Please God, Give Me A Break!

My life is usually hectic, but for the past few weeks, I feel I have been upside-down in a whirlwind and the force of the spinning prevents me from tethering myself to something for a rest. Often, I have said that a shorter sleeping time is perfectly normal and preferred by many. When someone is worried about my sleep deprivation (as they call it!) I ask that they respect my beliefs and to leave me alone. Yet, it is often at that time I know I have pushed too much because I feel physically ill and it is difficult for me to function. At those times I feel nauseous, have an immediate urge to nap, and will not be able to do anything.

You may ask if this has anything to do with my blog that explores and questions the human twilight. Unfortunately, when I do not sleep well, or when I cannot have uninterrupted sleep, eventually, my mind barely functions. Regardless, I keep trying only to find that my fingers do not hit the keys correctly and I need to depend on the spell check to see a list of possible words that I am trying to type. Alternately, my mind wanders and I have a vision-like experience when I saw a human foot and the calf of a leg. When I tried to touch the heel, it suddenly disappears. Sometimes as I type I look up and see a line or a multitude of lines made up of j,k and l’s.  When they seem to go on into infinity I know I should be a sleep, yet time, there isn’t enough time for me.

While I am in this stupor, days can pass without writing a post, whereas, I usually try to start my next post while I am writing the last. I do not want a long lapse between posts because the continuity is broken and I feel it is important to keep writing.

I usually get this way after there has been a significant change in my schedule, particularly when my stress level rises as it did last week. Prior to that I was a little tired, but then my Mother’s doctor strongly suggested we take her to the hospital. Whenever my Mother is in the hospital, I go with her. I mean I stay with her for most of each day and then am there thru the night. Each day the nurse will ask if I want a cot, There was a time, long ago, that I felt sleeping on a cot in the room was a good thing. The alternate is a reclining chair. Quickly, I decided the reclining chair was better. Within the first hour of being on the cot, I was squirming in discomfort and my view was the bottom foot of the room. Each time a nurse or technician came into the room for a procedure I only saw their shoes and the bottom of their slacks. If my assistance was needed (as it often was) rising from the cot was ridiculously, slow. If I tried to place my feet on the floor and then stand, I found the cot to be too low to push up. If I used the cot for support as I pushed my self up the cot folded and crashed to the floor.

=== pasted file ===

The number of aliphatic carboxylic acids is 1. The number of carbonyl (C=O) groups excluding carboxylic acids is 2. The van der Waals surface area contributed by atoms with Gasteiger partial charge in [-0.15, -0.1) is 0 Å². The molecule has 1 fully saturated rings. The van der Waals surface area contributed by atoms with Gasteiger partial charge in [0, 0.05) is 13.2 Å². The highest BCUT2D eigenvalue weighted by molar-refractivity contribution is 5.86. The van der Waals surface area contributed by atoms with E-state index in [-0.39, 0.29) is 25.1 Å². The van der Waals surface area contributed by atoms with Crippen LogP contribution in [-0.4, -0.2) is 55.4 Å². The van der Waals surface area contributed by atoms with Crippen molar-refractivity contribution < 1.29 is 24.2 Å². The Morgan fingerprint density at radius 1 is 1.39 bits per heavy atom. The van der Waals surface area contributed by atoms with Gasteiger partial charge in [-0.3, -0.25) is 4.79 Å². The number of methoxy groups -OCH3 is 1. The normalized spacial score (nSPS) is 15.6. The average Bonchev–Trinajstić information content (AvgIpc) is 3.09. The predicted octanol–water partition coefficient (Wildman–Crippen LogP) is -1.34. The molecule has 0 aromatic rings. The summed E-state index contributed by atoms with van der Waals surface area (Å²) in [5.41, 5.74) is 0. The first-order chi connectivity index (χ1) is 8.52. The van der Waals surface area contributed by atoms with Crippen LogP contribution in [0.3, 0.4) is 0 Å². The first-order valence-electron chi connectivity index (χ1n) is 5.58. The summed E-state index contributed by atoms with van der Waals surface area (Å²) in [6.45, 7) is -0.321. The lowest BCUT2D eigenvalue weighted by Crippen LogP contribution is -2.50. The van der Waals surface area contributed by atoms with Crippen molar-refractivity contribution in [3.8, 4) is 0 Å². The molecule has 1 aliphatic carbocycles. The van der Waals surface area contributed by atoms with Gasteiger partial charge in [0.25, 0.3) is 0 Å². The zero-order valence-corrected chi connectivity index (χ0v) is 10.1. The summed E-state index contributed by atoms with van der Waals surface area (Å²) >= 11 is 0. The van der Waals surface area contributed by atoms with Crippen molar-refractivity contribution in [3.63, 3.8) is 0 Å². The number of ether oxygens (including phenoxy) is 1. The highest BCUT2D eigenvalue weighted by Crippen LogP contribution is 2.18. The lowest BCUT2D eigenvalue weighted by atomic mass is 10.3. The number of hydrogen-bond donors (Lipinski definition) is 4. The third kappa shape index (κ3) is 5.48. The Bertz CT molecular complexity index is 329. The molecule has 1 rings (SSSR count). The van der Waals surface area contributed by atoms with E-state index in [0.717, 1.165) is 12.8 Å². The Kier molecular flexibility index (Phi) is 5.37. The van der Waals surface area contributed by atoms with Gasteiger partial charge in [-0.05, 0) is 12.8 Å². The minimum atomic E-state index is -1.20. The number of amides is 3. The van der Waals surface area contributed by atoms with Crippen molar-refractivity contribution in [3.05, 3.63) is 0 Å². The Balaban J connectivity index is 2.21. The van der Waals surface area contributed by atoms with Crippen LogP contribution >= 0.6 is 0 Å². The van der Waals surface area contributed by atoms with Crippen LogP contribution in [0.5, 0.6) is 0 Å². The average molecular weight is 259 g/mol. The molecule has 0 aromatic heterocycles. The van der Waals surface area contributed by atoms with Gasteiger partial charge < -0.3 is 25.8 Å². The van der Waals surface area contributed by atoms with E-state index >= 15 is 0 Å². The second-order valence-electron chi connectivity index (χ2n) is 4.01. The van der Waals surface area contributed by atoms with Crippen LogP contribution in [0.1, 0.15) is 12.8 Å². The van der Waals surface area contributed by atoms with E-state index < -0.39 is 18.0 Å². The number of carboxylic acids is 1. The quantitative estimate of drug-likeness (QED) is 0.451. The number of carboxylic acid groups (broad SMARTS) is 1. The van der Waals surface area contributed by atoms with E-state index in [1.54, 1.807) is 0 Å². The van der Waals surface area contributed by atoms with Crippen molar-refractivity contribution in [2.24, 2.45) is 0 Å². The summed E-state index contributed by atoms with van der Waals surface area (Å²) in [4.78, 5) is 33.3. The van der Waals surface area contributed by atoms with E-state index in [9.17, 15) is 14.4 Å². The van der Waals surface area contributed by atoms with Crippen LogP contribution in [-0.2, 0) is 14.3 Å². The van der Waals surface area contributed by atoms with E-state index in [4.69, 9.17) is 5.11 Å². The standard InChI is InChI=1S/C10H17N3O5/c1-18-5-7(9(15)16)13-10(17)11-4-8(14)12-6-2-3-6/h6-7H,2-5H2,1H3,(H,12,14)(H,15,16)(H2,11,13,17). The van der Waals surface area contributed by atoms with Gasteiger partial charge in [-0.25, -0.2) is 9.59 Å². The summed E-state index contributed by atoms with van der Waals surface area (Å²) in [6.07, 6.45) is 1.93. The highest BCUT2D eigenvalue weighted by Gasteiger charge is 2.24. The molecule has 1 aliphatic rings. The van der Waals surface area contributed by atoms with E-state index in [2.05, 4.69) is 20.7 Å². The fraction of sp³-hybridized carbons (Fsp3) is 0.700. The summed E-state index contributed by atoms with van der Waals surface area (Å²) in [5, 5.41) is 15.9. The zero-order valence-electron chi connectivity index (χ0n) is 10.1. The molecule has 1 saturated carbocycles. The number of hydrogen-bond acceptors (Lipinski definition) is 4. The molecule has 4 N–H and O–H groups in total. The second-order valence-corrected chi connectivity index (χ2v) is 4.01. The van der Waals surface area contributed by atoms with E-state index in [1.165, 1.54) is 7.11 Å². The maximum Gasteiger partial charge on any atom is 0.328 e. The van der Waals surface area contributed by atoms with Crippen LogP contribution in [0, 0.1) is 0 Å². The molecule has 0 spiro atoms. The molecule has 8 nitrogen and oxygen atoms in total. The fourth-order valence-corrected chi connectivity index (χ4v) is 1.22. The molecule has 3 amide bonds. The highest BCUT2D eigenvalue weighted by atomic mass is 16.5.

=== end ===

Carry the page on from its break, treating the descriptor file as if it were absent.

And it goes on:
To be able to get up easily is important. Usually I assist the staff about every two hours. This last stay in the hospital reminded me that hospitals are not the place to go to if you need to rest. Ironically, that is something nursing does not understand!! Very few nurses are able to evaluate the patient’s need for rest versus their care. This is especially problematic if an elderly person is incontinent. Some will attempt to change their patient every 2 hours, without asking themselves if it is necessary. By the end of the first week, I could see how tired my mother was and I knew, but would not admit that I was sorely in need of rest.

Another problem happens when I am tired and in the hospital, although I don’t want you to think I’m–well–unappreciative of their services, but I do hate being there. Each time there is a long hospitalization I gain weight. I am supposed to be on a diet. I pay a lot of money to be on one, except that I have a tendency to use any excuse to nibble on junk food. Once I start, I do not stop. I become a twenty-four hour “eater” which means it follows me home. Each morning I arrive home for a few hours to catch up on work, pack a food and beverage bag and then at the hospital I buy every type of junk food they have in the vending machine. When my Mother was discharged, I assessed my diet after we arrived home and I decided to switch plans. I need one that will allow me to lose weight at a faster pace and not provide such a wide array of sweets to tempt a binge!

When I have a week like the one I have described I feel it is bad enough for me to worry about my Mother, but I seem to add many more worries and aggravation for myself. I continue thinking about everything that happens to me, my Mother or M, reorganize a list of things I am very behind on at home and realize on top of all this I lose control and make life even more miserable for me. It is at this time that I want to yell, very loudly and very frustrated: “Please God, Give Me A Break”. If I  do this, I must first question where or what are my beliefs, but I know it hard for me to answer because I have quite a time dealing with God, or more correctly mainstream God. I was brought up a Catholic, yet my Mother’s Catholicism is unique in that she has never followed its canons, but rather has her own, very religious way of encountering Catholicism that doesn’t acknowledge Jesus much at all. She only prays and deals with God. No intermediaries for her! During that time I grew up I abided by what I was taught in catechism, but I always questioned how could an all knowing and caring God allow the world to be as destructive as it is.